Is recycled blood safer than a transfusion?

Patients whose own red blood cells are recycled and returned during heart surgery get more oxygen where it’s most needed compared to patients who get transfusions from a blood bank.

In a recent study, researchers found that the more units of older blood a patient received, the more red cell damage they observed. The damage makes the cells less flexible and less able to squeeze through a body’s smallest capillaries and deliver oxygen to tissues.

The damage persisted for at least three days after surgery for patients who received five or more units of banked blood.

Previous studies have linked transfusions to increased risk of hospital-acquired infections, longer hospital stays, and increased risk of death.

“We now have more evidence that fresh blood cells are of a higher quality than what comes from a blood bank,” says study leader Steven Frank, associate professor of anesthesiology and critical care medicine at Johns Hopkins University School of Medicine.

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“It turns out that blood is more like milk, which has a relatively short shelf life, than a fine wine, which gets better with age.”

To recycle blood, a machine known as a cell saver collects what a patient loses during surgery, and rinses away unneeded fat and tissue. It then centrifuges and separates the red cells, which are returned to the patient. Disposable parts of the cell saver, which can be used to process multiple units of blood, cost around $120, compared to $240 for each unit of banked blood.

AIDS boosted blood recycling

Recycling first became popular early in the HIV/AIDS crisis, so patients could avoid the risk of getting the virus in transfused blood. Today, the blood supply is much safer, with the incidence of contracting HIV from a transfusion down from one in 100 in the early 1980s to one in 2 million now, Frank says.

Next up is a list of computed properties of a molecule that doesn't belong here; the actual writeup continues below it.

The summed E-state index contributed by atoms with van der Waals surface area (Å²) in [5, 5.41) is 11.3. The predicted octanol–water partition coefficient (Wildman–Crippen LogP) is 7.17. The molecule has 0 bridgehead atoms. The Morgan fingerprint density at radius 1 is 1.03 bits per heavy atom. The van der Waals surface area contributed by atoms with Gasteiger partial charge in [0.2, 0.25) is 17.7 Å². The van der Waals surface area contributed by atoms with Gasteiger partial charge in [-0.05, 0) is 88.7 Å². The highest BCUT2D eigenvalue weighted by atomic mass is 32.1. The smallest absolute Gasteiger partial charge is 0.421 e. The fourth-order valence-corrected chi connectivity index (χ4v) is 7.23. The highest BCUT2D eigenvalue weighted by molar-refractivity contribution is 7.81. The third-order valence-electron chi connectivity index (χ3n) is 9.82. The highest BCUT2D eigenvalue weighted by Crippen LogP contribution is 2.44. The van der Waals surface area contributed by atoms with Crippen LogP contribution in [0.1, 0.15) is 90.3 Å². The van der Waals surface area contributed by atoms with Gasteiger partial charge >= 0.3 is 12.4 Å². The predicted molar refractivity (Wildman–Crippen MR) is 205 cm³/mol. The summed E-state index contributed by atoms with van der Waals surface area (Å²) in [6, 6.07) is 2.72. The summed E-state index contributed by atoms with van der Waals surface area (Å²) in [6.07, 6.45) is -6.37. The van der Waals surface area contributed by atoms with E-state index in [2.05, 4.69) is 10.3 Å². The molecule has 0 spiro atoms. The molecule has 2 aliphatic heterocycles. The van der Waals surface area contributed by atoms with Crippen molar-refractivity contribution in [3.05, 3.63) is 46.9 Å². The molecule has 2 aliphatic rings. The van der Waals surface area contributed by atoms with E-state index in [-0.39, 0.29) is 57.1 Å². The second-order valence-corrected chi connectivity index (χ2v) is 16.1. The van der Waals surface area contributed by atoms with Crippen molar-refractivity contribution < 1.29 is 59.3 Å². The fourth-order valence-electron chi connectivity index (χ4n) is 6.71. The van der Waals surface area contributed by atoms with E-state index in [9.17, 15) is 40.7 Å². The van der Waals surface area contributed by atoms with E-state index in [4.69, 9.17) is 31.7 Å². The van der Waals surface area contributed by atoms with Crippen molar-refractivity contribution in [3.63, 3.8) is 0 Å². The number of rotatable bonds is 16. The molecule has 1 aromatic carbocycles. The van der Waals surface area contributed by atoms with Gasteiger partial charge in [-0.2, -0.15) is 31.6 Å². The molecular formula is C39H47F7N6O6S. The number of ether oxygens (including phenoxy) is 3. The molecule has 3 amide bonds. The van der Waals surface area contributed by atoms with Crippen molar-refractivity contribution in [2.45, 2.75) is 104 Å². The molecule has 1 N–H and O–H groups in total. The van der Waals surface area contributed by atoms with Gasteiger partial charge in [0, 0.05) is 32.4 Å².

But the focus should still be on recycling—not only because fresher blood is better but also because it reduces the risk of hepatitis B or C infections and transfusion-related reactions.

“It’s always been the case that patients feel better about getting their own blood, and recycling is also more cost-effective,” Frank says.

Researchers categorized 32 cardiac surgery patients: 12 received only their own recycled red blood cells, 10 received their own blood plus fewer than five units of banked blood and 10 received their own blood plus five or more units of stored blood. All had given blood samples before, during, and for three days after surgery. The samples were examined for blood cell membrane stiffness and flexibility, a measure of how well oxygen is likely to get to where it is needed.

Red blood cells stay flexible

In patients who received only their own recycled blood, their cells behaved normally right away, as if they had never been outside the body. The more blood a patient got from the bank, the less flexible their entire population of red blood cells. Three days after surgery, the red blood cells in the group that got the largest number of transfused units still had not recovered their full function.

Cell saver machines are not appropriate for all operations, and not all hospitals have access to round-the-clock perfusionists to run them. For heart surgeries, however, a perfusionist is already in the operating room to run the heart-lung bypass machine.

“In any patient where you expect to give one unit of red blood cells or more, it’s cost-effective and beneficial to recycle,” he says.

Patients who lose blood may also need platelets and plasma, which they receive regardless of whether they receive their own blood or blood from a bank.

The National Institutes of Health’s National Heart, Lung and Blood Institute and the New York Community Trust supported the research, which was published in the journal 

Source: Johns Hopkins University


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